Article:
- Plain Language of North Carolina Statute Withstands Challenge from Claimant
- August 14, 2017 | Author: Michael A. Goode
- Law Firm: Goldberg Segalla LLP - Greensboro Office
In North Carolina, a claimant’s right to seek additional medical compensation expires two years after the date of the employer’s last payment of medical or indemnity compensation (absent limited exceptions). N.C. Gen. Stat. § 97-25.1 Recently, the North Carolina Court of Appeals, in Anders v. Universal Leaf N. Am, issued an opinion rejecting a claimant’s attempt to get around this time limitation holding true to the plain language of the statute.
In Anders, the claimant suffered from a compensable accident resulting in bilateral hernias on November 20, 2010. On November 28, 2010, the claimant was terminated for violating his employer’s attendance policy. Shortly following termination, the claimant found alternative employment. The timeline of events in this claim turned out to be critical. The claimant underwent a hernia repair and was released to full duty work effective April 7, 2011. On April 8, 2011, he received his last payment of disability compensation. On January 19, 2012, he received his payment of medical compensation. Over two years later, on January 27, 2014, the claimant requested a hearing asserting entitlement to additional indemnity and medical compensation. The Commission rejected claimant’s argument finding that his current condition was not causally related to the November 2010 injury, that his request for additional medical compensation was time barred, and that he had failed to prove disability. The claimant appealed.
On appeal, the claimant attempted to argue that his claim should not have been time barred. The court disagreed. The last date the claimant received indemnity or medical compensation was on January 19, 2012. The claimant requested additional medical treatment on January 27, 2014. As two years had passed, the court held the claimant was not entitled to additional medical treatment.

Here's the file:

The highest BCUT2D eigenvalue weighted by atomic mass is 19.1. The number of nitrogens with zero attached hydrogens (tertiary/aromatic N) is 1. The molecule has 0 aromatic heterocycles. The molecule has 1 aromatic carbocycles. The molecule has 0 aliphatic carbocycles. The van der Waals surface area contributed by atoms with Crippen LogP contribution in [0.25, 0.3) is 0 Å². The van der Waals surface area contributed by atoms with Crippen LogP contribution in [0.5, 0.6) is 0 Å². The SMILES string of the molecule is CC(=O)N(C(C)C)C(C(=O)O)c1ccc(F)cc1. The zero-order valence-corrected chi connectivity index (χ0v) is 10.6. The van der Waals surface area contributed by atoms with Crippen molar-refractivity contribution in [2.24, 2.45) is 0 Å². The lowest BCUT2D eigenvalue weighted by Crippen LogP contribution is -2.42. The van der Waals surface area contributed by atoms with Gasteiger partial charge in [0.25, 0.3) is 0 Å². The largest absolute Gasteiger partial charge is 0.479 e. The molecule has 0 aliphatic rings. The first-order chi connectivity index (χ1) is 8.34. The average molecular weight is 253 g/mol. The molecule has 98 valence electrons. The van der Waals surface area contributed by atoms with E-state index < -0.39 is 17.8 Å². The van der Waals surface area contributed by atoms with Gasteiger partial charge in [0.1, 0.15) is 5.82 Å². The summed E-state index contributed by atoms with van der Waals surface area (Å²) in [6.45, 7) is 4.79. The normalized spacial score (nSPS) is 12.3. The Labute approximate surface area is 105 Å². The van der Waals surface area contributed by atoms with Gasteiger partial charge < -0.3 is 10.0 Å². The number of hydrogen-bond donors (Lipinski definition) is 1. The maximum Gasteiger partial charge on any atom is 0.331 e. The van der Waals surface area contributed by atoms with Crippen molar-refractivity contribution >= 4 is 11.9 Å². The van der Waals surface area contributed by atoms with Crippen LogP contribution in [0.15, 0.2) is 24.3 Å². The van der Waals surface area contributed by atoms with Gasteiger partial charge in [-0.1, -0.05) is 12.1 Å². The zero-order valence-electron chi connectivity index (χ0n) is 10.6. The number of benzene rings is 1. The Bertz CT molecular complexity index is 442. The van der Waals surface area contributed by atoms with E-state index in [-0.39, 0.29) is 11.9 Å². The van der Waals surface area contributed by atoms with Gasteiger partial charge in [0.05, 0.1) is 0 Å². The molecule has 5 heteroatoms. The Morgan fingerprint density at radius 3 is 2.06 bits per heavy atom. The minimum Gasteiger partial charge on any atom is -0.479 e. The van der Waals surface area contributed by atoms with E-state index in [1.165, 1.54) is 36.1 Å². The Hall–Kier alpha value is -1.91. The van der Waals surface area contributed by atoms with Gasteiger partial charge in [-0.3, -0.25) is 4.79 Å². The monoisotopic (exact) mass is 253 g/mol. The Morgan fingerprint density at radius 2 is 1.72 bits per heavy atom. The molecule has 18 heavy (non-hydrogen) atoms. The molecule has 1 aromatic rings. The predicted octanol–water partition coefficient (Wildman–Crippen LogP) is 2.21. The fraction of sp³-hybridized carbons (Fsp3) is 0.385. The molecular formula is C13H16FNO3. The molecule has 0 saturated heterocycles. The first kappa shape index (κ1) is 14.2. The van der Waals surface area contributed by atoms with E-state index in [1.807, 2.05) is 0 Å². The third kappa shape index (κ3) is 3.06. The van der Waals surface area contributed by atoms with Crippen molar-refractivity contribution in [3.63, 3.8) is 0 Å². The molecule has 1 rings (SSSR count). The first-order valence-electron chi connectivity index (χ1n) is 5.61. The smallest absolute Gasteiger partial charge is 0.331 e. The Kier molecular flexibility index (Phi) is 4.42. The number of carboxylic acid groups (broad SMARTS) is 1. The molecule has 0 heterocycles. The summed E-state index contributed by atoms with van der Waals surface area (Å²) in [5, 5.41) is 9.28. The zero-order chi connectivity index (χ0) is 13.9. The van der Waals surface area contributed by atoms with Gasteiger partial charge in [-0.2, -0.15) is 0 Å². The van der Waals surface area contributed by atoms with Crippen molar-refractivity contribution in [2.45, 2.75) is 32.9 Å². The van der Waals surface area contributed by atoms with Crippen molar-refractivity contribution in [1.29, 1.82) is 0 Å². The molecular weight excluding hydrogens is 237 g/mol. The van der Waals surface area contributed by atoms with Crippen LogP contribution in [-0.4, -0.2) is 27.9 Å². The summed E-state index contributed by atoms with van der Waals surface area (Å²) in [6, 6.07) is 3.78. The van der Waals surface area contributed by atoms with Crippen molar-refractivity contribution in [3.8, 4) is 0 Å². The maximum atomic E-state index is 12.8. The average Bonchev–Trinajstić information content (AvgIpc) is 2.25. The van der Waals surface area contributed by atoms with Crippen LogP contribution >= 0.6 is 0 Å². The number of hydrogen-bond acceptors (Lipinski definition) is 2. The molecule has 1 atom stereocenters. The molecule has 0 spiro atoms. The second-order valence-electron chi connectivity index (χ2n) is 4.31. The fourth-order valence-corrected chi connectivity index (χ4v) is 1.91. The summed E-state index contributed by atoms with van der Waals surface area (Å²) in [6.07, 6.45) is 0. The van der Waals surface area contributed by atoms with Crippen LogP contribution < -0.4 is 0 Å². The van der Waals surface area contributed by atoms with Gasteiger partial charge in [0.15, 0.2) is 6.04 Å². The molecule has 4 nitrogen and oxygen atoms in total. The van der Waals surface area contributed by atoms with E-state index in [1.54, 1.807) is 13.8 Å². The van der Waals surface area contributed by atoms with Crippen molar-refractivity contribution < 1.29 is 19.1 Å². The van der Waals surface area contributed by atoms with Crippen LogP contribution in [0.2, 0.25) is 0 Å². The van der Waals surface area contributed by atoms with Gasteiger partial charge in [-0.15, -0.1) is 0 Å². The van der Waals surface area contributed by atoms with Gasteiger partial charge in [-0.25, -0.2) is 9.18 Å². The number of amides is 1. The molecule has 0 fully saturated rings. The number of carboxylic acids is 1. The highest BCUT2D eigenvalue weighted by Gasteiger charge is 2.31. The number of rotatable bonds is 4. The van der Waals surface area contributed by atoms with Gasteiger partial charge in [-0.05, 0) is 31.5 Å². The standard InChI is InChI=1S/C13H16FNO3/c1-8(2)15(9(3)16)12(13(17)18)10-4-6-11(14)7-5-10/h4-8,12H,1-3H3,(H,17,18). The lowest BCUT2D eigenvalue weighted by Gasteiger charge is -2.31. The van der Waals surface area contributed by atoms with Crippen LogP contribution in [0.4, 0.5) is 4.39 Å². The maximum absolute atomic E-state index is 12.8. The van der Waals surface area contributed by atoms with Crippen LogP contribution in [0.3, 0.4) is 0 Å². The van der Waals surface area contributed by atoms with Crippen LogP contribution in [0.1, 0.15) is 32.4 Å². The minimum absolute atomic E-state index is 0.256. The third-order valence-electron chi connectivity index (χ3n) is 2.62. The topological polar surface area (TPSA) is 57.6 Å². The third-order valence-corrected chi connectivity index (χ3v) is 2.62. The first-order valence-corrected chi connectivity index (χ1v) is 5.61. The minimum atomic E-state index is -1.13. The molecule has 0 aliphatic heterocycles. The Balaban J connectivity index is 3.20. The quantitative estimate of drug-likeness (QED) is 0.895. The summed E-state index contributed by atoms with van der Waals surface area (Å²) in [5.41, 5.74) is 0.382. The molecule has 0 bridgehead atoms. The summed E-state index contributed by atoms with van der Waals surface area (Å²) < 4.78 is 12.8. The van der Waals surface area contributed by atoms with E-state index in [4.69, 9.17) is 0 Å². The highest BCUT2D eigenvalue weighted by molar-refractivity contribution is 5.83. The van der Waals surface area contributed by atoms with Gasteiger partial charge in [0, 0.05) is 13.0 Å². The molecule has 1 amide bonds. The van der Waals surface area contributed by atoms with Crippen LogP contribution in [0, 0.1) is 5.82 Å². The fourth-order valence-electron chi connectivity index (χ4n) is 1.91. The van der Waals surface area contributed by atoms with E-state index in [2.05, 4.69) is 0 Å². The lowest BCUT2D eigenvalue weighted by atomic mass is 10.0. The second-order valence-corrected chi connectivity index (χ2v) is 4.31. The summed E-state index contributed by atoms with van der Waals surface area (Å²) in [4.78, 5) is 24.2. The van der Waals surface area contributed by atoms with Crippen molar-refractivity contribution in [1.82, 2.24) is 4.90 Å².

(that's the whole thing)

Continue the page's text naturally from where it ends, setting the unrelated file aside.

The claimant attempted to get around § 97-25.1 by asserting that he was allegedly disabled during the two years preceding his hearing request. The claimant argued his hypothetical disability should have restarted the § 97-25.1 limitation period. Alternatively, he argued that he was entitled to a future permanent partial disability rating that, in his opinion, should extent the § 97-25.1 limitation period. The court rejected the claimant’s argument holding that the plain language of § 97-25.1 refers to actual payments of medical or indemnity benefits as opposed to hypothetical payments that might be awarded in the future. The court also held that the claimant had presented insufficient evidence regarding entitlement to an impairment rating.Here, the court held that the causation argument was not determinative as it could not overcome the fact that the claimant’s claim was time barred. The court’s decision shows that the interpretation of § 97-25.1 is clear and unambiguous. Absent limited exceptions, if two years passes from the date of last payment of medical or indemnity compensation, claimant’s right to future medical treatment expires. The court held that hypothetical future payments were insufficient to extend this timeline. By doing so, the court avoided imposing a cloud of ambiguity over § 97-25.1 which would create uncertainty for employers and insurers regarding the length of time that they must continue to have medical exposure in certain claims.